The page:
I guess I have to apologize. It was such a no brainer I just assumed most people could figure it out on their own. And yes I know what happens when you assume.:grin2: I put the shaft in on that side so I get it in the exact position, then use a heave duty zip tie to hold it there while I put the shaft in from the other side. I don't leave the zip tie on there though because that bracket slides back and forth when you're adjusting the belt tension and I don't want any more resistance than necessary when I'm adjusting it. I read a lot of tips and tricks on here and I know how everyone swears that their method is the best and only one to use. I find a lot of them aren't all that there claimed to be but some are good though. So, I just keep things to myself. :smile2:
 

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I guess I have to apologize. It was such a no brainer I just assumed most people could figure it out on their own. And yes I know what happens when you assume.:grin2: I put the shaft in on that side so I get it in the exact position, then use a heave duty zip tie to hold it there while I put the shaft in from the other side. I don't leave the zip tie on there though because that bracket slides back and forth when you're adjusting the belt tension and I don't want any more resistance than necessary when I'm adjusting it. I read a lot of tips and tricks on here and I know how everyone swears that their method is the best and only one to use. I find a lot of them aren't all that there claimed to be but some are good though. So, I just keep things to myself. :smile2:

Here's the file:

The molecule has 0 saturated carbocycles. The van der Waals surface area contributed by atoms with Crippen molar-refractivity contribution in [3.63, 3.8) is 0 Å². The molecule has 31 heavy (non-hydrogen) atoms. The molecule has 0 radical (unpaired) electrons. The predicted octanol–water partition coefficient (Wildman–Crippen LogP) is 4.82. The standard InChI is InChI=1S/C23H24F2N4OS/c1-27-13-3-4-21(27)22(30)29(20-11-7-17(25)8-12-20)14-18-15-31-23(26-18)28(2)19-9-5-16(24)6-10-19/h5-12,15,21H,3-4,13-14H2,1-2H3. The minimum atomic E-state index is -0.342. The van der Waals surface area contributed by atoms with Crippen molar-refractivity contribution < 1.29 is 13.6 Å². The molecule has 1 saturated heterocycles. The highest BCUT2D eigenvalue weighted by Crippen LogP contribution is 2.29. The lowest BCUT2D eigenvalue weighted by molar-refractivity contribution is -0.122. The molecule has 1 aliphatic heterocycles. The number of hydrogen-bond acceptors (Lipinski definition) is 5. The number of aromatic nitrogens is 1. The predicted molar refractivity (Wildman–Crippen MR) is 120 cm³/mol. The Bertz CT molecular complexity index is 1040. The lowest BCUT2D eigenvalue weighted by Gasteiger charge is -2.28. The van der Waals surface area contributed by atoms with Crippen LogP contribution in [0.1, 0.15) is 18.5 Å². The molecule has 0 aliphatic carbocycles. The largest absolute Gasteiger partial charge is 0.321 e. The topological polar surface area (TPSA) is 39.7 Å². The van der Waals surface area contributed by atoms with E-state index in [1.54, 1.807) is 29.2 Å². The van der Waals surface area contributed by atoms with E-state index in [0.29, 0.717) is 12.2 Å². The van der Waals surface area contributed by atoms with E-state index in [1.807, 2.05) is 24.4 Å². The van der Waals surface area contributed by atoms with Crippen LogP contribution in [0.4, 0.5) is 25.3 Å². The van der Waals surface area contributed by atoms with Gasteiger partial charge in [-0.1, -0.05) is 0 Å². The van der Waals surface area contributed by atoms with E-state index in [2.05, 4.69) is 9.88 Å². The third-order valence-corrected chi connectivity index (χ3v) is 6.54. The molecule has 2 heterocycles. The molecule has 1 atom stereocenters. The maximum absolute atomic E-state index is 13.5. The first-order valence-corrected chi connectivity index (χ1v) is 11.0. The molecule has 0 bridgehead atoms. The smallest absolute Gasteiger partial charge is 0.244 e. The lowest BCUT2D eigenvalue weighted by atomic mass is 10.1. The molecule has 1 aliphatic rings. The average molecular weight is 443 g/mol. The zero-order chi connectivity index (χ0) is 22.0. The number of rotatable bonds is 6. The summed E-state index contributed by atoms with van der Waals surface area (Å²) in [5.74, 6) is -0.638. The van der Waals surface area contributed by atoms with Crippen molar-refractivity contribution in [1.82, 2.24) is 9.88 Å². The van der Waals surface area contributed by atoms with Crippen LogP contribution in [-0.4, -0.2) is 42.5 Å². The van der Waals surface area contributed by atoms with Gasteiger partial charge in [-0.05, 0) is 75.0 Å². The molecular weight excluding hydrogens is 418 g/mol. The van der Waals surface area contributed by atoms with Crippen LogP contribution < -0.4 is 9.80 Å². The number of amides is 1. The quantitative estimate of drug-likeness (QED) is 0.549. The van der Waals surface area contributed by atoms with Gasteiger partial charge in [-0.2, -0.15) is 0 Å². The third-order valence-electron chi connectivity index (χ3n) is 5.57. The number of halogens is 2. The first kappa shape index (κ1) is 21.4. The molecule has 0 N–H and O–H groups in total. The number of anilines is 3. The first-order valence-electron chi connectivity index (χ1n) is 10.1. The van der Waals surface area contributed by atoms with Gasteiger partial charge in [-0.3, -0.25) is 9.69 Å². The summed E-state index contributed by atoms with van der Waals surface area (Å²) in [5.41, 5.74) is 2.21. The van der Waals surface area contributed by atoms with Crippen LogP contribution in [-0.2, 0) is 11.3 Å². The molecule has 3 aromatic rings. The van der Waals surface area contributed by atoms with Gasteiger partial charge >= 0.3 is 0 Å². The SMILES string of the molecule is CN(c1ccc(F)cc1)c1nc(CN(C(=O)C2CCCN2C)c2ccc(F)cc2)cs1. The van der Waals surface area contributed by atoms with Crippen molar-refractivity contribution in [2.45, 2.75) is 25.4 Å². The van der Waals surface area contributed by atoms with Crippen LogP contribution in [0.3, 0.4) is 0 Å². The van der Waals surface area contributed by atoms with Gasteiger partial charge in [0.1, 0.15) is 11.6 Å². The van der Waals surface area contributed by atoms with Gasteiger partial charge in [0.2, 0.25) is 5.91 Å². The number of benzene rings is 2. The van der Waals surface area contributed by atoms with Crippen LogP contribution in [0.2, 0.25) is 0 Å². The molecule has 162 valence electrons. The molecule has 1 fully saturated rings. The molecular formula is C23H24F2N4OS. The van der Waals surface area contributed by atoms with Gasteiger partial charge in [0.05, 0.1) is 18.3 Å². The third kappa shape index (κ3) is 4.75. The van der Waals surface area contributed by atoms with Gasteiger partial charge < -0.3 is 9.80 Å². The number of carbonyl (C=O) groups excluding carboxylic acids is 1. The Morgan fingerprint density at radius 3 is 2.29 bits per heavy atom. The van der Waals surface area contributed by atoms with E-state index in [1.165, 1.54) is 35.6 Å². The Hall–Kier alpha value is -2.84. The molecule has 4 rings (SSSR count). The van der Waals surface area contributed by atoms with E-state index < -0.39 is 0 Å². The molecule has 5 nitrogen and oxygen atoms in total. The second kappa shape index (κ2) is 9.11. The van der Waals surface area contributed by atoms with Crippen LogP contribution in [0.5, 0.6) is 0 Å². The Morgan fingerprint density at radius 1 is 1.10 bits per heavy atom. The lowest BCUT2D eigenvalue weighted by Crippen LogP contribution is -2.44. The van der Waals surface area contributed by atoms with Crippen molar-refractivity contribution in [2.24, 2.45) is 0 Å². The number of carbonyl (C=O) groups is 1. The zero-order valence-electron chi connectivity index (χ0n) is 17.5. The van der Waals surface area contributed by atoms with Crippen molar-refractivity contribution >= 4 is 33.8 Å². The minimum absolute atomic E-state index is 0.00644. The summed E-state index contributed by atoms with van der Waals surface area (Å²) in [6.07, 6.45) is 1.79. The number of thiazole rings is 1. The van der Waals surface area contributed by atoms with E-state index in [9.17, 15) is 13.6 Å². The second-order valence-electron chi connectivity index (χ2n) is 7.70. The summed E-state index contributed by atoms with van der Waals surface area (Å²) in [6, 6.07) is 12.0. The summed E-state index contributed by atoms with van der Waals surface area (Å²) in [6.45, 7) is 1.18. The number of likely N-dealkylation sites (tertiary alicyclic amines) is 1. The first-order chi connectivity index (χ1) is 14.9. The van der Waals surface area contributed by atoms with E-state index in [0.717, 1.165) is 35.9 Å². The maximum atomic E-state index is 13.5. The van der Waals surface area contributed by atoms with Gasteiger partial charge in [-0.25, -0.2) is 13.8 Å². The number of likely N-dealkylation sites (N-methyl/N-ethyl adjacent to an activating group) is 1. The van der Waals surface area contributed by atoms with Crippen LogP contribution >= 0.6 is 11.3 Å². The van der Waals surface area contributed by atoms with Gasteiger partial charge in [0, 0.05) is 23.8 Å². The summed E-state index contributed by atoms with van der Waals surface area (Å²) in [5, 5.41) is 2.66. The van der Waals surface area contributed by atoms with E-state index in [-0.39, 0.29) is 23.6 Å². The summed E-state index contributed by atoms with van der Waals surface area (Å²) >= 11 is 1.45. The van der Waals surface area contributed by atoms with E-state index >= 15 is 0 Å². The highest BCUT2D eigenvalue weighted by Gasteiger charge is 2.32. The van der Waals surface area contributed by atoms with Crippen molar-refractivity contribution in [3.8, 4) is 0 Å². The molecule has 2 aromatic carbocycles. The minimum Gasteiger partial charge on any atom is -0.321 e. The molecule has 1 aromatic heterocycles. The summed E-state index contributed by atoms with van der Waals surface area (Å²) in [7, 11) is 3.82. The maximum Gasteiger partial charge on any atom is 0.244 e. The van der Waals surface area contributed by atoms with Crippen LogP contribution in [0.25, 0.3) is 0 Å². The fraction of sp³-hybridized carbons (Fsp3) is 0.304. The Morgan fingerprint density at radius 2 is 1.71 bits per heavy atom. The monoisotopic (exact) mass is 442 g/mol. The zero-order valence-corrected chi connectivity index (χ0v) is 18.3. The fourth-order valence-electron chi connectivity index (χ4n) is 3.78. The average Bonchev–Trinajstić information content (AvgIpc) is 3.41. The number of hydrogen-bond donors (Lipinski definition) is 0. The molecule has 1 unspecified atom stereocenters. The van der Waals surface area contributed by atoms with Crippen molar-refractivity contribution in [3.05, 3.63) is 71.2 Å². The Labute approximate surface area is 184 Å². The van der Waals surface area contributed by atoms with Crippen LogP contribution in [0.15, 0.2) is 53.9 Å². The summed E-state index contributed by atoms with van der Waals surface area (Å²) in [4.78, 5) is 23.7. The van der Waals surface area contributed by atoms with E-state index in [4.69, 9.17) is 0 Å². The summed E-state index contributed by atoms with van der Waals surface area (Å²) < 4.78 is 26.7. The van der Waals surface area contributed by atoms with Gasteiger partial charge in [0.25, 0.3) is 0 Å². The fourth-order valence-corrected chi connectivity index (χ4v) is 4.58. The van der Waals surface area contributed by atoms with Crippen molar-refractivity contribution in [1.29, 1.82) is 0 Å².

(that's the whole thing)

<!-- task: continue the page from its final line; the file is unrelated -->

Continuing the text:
Here's a little tip for you then... I've not had to adjust my belt tension in years.

Whenever I remove the wheel, I just take the shocks off and then just lift the bike until the wheel can be rolled out underneath. Just before the swingarm reaches it's lowest position, the belt will slacken right off without the adjusters needing to be loosened.

So therefore, when I use this trickery of yours next time - I will zip-tie the bracket in place before I remove the wheel, and snip it off when it's re-installed.
 

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Here's a little tip for you then... I've not had to adjust my belt tension in years.

Whenever I remove the wheel, I just take the shocks off and then just lift the bike until the wheel can be rolled out underneath. Just before the swingarm reaches it's lowest position, the belt will slacken right off without the adjusters needing to be loosened.

So therefore, when I use this trickery of yours next time - I will zip-tie the bracket in place before I remove the wheel, and snip it off when it's re-installed.
I tried that once. Too much hassle for me. I prefer to adjust the belt each time. Only takes 3-4 minutes. And It makes it easy to make sure that the wheel is still square to the swing arm. I just set the deflection to about 1/2 - 3/4 in. Or about 12-19 mm. And yes I know what the book says. The geometry of the belt changes slightly as the swing arm moves up and down riding down the road.. therefore the deflection or tightness if you will, is constantly increasing and decreasing slightly. That technique seems to be working quit well for me with this bike and for the Triumph I had before. Just one other thing. I don't know how we ever got along before zip-ties came along.:grin2: